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The Bush Dyslexicon
The Bush Dyslexicon


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Trembling on the brink

By Michael Hammerschlag


January 17, 2002—Americans would do well to start worrying less about the handful of US fatalities and more about the dozen-odd dead in border clashes between Pakistan and India. Enraged by Pakistani separatist attacks on the Kashmiri Parliament and the Indian Congress in New Delhi, the Indians, after stewing for a month, have edged the nations towards a war that neither could probably control.

Well over a million troops are mobilized on both sides, the greatest since the catastrophic Partition in 1947, when almost a million died. The difference between earlier border wars (1971) over Kashmir is that both countries now openly have not only dozens of nuclear weapons, which they proved in tit for tat detonations in 1998, but also the missiles to deliver them—missiles that can reach almost every square mile of their putative enemy.

The Parliament terrorists thought that attention would be diverted by Afghanistan, instead the paradox of the US forcing Pakistan to help destroy their own protégés (the Taliban) focused attention on the hypocrisy of ignoring Pakistani-sponsored terrorism like nothing else could. The Indians have suffered periodic attacks, and have reacted massively to the specter of gunmen blasting their Congress (imagine, say, if Cuban gunman shot up the US Capitol). But, like the often brutal Israeli campaign against the Palestinians, they seem unable to ratchet it down, even after Musharraf's powerful pledge and initiation of a crackdown on terrorists. Once they have the rapt attention of the Pakistanis, it's hard to release it. Musharraf has reason for fear: despite a rough qualitative equality in their nuclear forces, India has four times the area, seven times the population, two times the troops, and two-three times the nukes. Yet his bending over backwards to assuage Indian demands, while eminently wise in the short run, may make his position domestically untenable, since support of Kashmir is one of the only issues uniting the fractious Paki factions. The extremists will probably strive for further outrages if only to derail the attempted peace. Musharraf promised to turn over at least the Indian-citizen terrorists the Indians are demanding and his moderating the maniacal madrassas schools that teach jihad from a butchered Koran could save America from the next generation of holy warriors.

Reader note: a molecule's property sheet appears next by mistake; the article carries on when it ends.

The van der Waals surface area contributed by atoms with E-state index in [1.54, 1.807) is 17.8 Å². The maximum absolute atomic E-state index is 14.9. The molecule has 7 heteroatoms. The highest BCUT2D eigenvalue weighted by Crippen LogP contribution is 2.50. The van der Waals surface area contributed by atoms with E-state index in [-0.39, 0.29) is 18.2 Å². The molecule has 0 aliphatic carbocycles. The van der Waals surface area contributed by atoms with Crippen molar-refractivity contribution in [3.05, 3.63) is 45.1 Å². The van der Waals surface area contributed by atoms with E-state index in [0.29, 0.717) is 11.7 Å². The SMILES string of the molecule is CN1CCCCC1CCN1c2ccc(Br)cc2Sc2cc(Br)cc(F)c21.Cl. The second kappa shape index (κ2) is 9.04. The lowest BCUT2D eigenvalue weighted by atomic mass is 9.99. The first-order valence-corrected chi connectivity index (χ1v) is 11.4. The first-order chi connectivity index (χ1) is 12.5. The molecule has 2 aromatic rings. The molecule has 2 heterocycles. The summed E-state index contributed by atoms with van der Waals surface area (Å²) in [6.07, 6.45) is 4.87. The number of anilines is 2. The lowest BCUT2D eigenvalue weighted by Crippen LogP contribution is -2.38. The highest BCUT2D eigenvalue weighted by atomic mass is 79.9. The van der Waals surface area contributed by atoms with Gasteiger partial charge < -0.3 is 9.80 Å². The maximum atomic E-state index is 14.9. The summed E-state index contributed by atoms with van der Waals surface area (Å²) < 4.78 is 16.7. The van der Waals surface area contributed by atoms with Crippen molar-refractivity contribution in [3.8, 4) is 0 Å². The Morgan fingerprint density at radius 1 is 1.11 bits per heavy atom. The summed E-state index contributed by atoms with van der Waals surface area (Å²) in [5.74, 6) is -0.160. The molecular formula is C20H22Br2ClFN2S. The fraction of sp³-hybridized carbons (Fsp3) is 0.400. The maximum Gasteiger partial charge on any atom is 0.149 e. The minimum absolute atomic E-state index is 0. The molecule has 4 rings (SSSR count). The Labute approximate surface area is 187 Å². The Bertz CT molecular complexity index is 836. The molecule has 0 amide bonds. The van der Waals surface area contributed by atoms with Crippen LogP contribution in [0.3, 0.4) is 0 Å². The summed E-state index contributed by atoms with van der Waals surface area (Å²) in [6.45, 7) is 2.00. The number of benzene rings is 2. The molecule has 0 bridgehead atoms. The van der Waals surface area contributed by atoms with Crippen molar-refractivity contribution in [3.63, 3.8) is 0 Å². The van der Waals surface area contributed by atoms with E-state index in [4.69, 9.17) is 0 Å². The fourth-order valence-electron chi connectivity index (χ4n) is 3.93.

What is happening now, though, has never happened before: a nuclear face-off between countries with only a few dozen weapons and missiles—which is far more dangerous than when they have thousands, because the paranoia about the enemies' launching will create an irresistible pressure for a first strike to destroy their missiles on the ground, which is only possible with such a tiny number of targets. (America had functioning accurate quick launch ballistic missiles before the Soviet Union—the so-called missile gap never really existed.) Periodically a thousand people are hacked to death in religious "disturbances" in India, both peoples are highly excitable, and often seem to hate each other more than the Israeli's and Arabs.